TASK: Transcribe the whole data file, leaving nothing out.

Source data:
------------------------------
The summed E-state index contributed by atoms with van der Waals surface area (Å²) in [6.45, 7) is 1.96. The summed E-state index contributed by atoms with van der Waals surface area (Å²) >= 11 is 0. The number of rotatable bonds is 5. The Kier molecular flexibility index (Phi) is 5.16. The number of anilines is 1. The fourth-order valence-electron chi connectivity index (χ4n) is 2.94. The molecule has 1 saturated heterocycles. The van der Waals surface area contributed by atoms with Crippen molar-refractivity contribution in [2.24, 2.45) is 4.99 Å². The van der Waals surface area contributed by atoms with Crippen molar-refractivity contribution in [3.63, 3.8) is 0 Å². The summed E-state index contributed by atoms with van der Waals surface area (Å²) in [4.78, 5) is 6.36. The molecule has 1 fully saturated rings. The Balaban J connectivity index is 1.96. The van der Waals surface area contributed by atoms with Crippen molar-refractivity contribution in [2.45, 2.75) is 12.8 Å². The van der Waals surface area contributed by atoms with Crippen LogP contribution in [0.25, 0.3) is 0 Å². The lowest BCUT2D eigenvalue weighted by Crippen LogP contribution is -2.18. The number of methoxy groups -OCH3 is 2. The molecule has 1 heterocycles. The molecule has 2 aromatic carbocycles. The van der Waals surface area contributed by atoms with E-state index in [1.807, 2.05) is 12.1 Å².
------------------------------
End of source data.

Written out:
The summed E-state index contributed by atoms with van der Waals surface area (Å²) in [6.45, 7) is 1.96. The summed E-state index contributed by atoms with van der Waals surface area (Å²) >= 11 is 0. The number of rotatable bonds is 5. The Kier molecular flexibility index (Phi) is 5.16. The number of anilines is 1. The fourth-order valence-electron chi connectivity index (χ4n) is 2.94. The molecule has 1 saturated heterocycles. The van der Waals surface area contributed by atoms with Crippen molar-refractivity contribution in [2.24, 2.45) is 4.99 Å². The van der Waals surface area contributed by atoms with Crippen molar-refractivity contribution in [3.63, 3.8) is 0 Å². The summed E-state index contributed by atoms with van der Waals surface area (Å²) in [4.78, 5) is 6.36. The molecule has 1 fully saturated rings. The Balaban J connectivity index is 1.96. The van der Waals surface area contributed by atoms with Crippen molar-refractivity contribution in [2.45, 2.75) is 12.8 Å². The van der Waals surface area contributed by atoms with Crippen LogP contribution in [0.25, 0.3) is 0 Å². The lowest BCUT2D eigenvalue weighted by Crippen LogP contribution is -2.18. The number of methoxy groups -OCH3 is 2. The molecule has 1 heterocycles. The molecule has 2 aromatic carbocycles. The van der Waals surface area contributed by atoms with E-state index in [1.807, 2.05) is 12.1 Å².